Whether you are a new graduate looking for your first major gig, or an experienced professional who has been laid off, open and honest communication with your network of family, friends and industry peers is your best bet for making headway in your job search.
It is not uncommon to feel withdrawn when you’re out of work.  No matter how skilled or talented you are, there will always be more “no” responses to your resume submissions than yeses, and after a while the frustration mounts.  But that is no excuse for your not reaching out to those who can help you the most.  Let’s break it down:
Your Family:
Be open and honest with your family about your goals and interests, and the way you are feeling. If you are holding on to all of your job search related frustrations without telling anyone else how you feel, the people who love you the most will be unable to help you!  Let them know about your feelings, your efforts, and your successes, major and minor.
If you become withdrawn, or worse, depressed, talk to them openly and honestly about what you are experiencing.  They may or may not be in a position to actually hook you up with a job, but they can lend a sympathetic ear, provide comfort and encouragement.  And when you are honest about your efforts and feelings, you are less likely to get pressured due to a lack of understanding or awareness of what you are going through.  If you keep your feelings and your goals to yourself your supporters can’t be aware of your efforts, and ultimately might be less accepting of your lack of progress.
Many people pursue careers similar to those occupied by others in their immediate families, or have jobs in family businesses.  The pre-existing contacts available in these situations are an invaluable asset; there is a built-in network of industry contacts to tap into. But for those with career interests different from other members of their families, those known to their relations can still be of assistance.  You must remember to ask, “Do you know someone?”, and “Do you know someone who knows someone?”, to learn if any among them has contacts that can be of benefit to you.  Don’t make assumptions about who people know or don’t know!  Since most folks are not mind readers, you must tell others what you are looking for and about your own specialty areas, so they know about your goals and interests, about your experience, and particular areas of expertise.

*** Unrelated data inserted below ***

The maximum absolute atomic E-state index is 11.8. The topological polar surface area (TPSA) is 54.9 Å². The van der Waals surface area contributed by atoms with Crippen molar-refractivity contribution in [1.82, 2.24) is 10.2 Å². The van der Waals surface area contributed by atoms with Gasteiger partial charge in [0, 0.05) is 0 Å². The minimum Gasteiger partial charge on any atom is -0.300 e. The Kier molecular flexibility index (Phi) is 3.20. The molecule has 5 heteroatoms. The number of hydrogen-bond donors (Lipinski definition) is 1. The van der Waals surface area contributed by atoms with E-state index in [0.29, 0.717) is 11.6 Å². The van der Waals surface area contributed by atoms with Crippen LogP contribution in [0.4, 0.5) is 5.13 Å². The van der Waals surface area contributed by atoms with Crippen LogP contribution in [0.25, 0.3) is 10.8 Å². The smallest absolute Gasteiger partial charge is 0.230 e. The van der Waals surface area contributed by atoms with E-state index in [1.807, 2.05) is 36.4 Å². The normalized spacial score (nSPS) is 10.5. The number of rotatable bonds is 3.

Your Friends:
If you have a very diversified group of friends, you are in the best position to mine their contacts for job leads, informational interviews and networking.  Your career goals may be translatable across many industries, so the diversity of contacts is invaluable. Social networking sites can often reveal information about who your friends know that you might not.  Reach out to your friends and honestly let them know about the kind of work you are looking for and the kinds of companies that interest you the most. Don’t be intimidated about passing out your own contact information, inquiring if someone knows someone, or asking for introductions or referrals.  If these folks really are your friends, they want to see you succeed, so it is in your best interests to have them speak up on your behalf.  Again, be clear about the kind of work you want, and the skills you have.  You don’t want someone accidentally misrepresenting your skills or abilities, as this only adds confusion to the already frustrating chore of finding work.
Industry Peers:
People with whom you have already worked, or know through previous employment or professional organizations – even though they may not be close friends – can frequently be great sources of information and contacts.  But you wont know until you ask them for help!  Use the phone or send an email, and ask if you can pick their brain.  These contacts may know of job openings, industry events and trends that can be of benefit to you, so don’t hesitate to ask questions and have an informal exchange about your industry and interests.  You could learn all kinds of vital information that may make a real difference in finding a job.
Job search is a lonely and frustrating experience, and almost everyone has been there at some point.  You don’t have to feel alone!  So keep your peeps informed and reach out.  You’ll be surprised at the response.
To learn more about how we can contribute to your job search and career success, please visit:  hanklondon.com.
Thank you!  And Good Luck.

By Hank

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